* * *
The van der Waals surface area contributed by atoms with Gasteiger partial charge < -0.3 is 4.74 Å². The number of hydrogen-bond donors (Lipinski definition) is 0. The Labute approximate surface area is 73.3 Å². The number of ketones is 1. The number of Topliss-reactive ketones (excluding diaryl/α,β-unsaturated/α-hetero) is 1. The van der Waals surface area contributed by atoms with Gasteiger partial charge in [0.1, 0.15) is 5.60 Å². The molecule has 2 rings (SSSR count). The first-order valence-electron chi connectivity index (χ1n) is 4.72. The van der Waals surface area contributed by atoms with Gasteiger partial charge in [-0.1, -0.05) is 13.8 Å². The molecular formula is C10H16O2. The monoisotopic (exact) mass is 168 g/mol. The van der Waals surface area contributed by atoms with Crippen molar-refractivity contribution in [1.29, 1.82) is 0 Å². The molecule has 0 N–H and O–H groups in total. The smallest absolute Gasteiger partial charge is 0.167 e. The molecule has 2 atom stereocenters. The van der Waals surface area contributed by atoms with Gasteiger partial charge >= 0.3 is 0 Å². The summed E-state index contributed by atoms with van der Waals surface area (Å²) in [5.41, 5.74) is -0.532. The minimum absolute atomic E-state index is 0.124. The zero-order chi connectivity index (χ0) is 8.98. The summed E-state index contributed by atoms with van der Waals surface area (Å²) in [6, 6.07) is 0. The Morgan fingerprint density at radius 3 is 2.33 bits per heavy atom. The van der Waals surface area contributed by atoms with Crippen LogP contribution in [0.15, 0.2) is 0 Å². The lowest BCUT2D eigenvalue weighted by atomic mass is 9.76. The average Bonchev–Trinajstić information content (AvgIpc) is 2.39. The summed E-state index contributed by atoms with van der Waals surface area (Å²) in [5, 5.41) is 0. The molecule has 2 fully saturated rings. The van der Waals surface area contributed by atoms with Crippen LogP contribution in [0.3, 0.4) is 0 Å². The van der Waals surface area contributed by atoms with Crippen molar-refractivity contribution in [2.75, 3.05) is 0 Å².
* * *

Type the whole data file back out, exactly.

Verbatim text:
The van der Waals surface area contributed by atoms with Gasteiger partial charge < -0.3 is 4.74 Å². The number of hydrogen-bond donors (Lipinski definition) is 0. The Labute approximate surface area is 73.3 Å². The number of ketones is 1. The number of Topliss-reactive ketones (excluding diaryl/α,β-unsaturated/α-hetero) is 1. The van der Waals surface area contributed by atoms with Gasteiger partial charge in [0.1, 0.15) is 5.60 Å². The molecule has 2 rings (SSSR count). The first-order valence-electron chi connectivity index (χ1n) is 4.72. The van der Waals surface area contributed by atoms with Gasteiger partial charge in [-0.1, -0.05) is 13.8 Å². The molecular formula is C10H16O2. The monoisotopic (exact) mass is 168 g/mol. The van der Waals surface area contributed by atoms with Crippen molar-refractivity contribution in [1.29, 1.82) is 0 Å². The molecule has 0 N–H and O–H groups in total. The smallest absolute Gasteiger partial charge is 0.167 e. The molecule has 2 atom stereocenters. The van der Waals surface area contributed by atoms with Gasteiger partial charge >= 0.3 is 0 Å². The summed E-state index contributed by atoms with van der Waals surface area (Å²) in [5.41, 5.74) is -0.532. The minimum absolute atomic E-state index is 0.124. The zero-order chi connectivity index (χ0) is 8.98. The summed E-state index contributed by atoms with van der Waals surface area (Å²) in [6, 6.07) is 0. The Morgan fingerprint density at radius 3 is 2.33 bits per heavy atom. The van der Waals surface area contributed by atoms with Crippen LogP contribution in [0.15, 0.2) is 0 Å². The lowest BCUT2D eigenvalue weighted by atomic mass is 9.76. The average Bonchev–Trinajstić information content (AvgIpc) is 2.39. The summed E-state index contributed by atoms with van der Waals surface area (Å²) in [5, 5.41) is 0. The molecule has 2 fully saturated rings. The van der Waals surface area contributed by atoms with Crippen LogP contribution in [0.3, 0.4) is 0 Å². The van der Waals surface area contributed by atoms with Crippen molar-refractivity contribution in [2.75, 3.05) is 0 Å².